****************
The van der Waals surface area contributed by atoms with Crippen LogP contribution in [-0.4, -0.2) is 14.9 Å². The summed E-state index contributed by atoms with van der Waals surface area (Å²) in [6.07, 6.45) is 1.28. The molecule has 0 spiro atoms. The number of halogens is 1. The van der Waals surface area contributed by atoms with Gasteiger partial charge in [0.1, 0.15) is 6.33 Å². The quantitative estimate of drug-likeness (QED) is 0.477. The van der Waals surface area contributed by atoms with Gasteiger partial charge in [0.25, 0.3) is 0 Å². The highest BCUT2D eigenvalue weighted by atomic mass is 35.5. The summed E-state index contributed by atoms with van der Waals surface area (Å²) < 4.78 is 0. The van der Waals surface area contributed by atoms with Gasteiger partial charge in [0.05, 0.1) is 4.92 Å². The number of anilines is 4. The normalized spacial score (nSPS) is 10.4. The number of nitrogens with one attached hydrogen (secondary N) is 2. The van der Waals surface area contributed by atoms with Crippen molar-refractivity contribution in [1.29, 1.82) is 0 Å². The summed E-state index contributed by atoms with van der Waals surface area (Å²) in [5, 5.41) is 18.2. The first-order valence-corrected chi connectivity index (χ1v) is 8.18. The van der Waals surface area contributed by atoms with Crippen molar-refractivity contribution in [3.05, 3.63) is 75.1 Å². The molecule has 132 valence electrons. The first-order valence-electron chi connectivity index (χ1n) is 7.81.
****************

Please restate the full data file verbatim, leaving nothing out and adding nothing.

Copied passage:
The van der Waals surface area contributed by atoms with Crippen LogP contribution in [-0.4, -0.2) is 14.9 Å². The summed E-state index contributed by atoms with van der Waals surface area (Å²) in [6.07, 6.45) is 1.28. The molecule has 0 spiro atoms. The number of halogens is 1. The van der Waals surface area contributed by atoms with Gasteiger partial charge in [0.1, 0.15) is 6.33 Å². The quantitative estimate of drug-likeness (QED) is 0.477. The van der Waals surface area contributed by atoms with Gasteiger partial charge in [0.25, 0.3) is 0 Å². The highest BCUT2D eigenvalue weighted by atomic mass is 35.5. The summed E-state index contributed by atoms with van der Waals surface area (Å²) < 4.78 is 0. The van der Waals surface area contributed by atoms with Gasteiger partial charge in [0.05, 0.1) is 4.92 Å². The number of anilines is 4. The normalized spacial score (nSPS) is 10.4. The number of nitrogens with one attached hydrogen (secondary N) is 2. The van der Waals surface area contributed by atoms with Crippen molar-refractivity contribution in [1.29, 1.82) is 0 Å². The summed E-state index contributed by atoms with van der Waals surface area (Å²) in [5, 5.41) is 18.2. The first-order valence-corrected chi connectivity index (χ1v) is 8.18. The van der Waals surface area contributed by atoms with Crippen molar-refractivity contribution in [3.05, 3.63) is 75.1 Å². The molecule has 132 valence electrons. The first-order valence-electron chi connectivity index (χ1n) is 7.81.